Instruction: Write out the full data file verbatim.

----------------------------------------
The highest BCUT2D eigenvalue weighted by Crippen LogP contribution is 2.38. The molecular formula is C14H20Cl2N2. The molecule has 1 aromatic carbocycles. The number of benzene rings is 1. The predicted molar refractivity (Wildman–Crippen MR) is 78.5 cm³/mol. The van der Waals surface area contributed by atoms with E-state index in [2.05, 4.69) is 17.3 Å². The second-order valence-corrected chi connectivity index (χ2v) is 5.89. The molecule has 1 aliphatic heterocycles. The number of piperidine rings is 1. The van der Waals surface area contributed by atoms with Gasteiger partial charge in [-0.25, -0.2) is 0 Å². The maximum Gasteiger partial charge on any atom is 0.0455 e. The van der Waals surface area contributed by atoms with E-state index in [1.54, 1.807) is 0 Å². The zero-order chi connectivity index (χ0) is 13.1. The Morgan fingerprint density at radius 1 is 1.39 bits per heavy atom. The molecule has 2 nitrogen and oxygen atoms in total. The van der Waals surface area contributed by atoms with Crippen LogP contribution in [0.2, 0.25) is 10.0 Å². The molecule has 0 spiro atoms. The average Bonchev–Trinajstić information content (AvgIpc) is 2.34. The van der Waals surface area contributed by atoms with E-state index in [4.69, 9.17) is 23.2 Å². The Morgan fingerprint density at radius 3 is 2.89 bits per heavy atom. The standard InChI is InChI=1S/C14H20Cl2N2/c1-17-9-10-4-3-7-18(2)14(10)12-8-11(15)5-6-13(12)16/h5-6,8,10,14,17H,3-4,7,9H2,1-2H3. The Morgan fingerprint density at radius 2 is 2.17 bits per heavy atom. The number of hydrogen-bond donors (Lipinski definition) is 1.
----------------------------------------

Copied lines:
The highest BCUT2D eigenvalue weighted by Crippen LogP contribution is 2.38. The molecular formula is C14H20Cl2N2. The molecule has 1 aromatic carbocycles. The number of benzene rings is 1. The predicted molar refractivity (Wildman–Crippen MR) is 78.5 cm³/mol. The van der Waals surface area contributed by atoms with E-state index in [2.05, 4.69) is 17.3 Å². The second-order valence-corrected chi connectivity index (χ2v) is 5.89. The molecule has 1 aliphatic heterocycles. The number of piperidine rings is 1. The van der Waals surface area contributed by atoms with Gasteiger partial charge in [-0.25, -0.2) is 0 Å². The maximum Gasteiger partial charge on any atom is 0.0455 e. The van der Waals surface area contributed by atoms with E-state index in [1.54, 1.807) is 0 Å². The zero-order chi connectivity index (χ0) is 13.1. The Morgan fingerprint density at radius 1 is 1.39 bits per heavy atom. The molecule has 2 nitrogen and oxygen atoms in total. The van der Waals surface area contributed by atoms with Crippen LogP contribution in [0.2, 0.25) is 10.0 Å². The molecule has 0 spiro atoms. The average Bonchev–Trinajstić information content (AvgIpc) is 2.34. The van der Waals surface area contributed by atoms with E-state index in [4.69, 9.17) is 23.2 Å². The Morgan fingerprint density at radius 3 is 2.89 bits per heavy atom. The standard InChI is InChI=1S/C14H20Cl2N2/c1-17-9-10-4-3-7-18(2)14(10)12-8-11(15)5-6-13(12)16/h5-6,8,10,14,17H,3-4,7,9H2,1-2H3. The Morgan fingerprint density at radius 2 is 2.17 bits per heavy atom. The number of hydrogen-bond donors (Lipinski definition) is 1.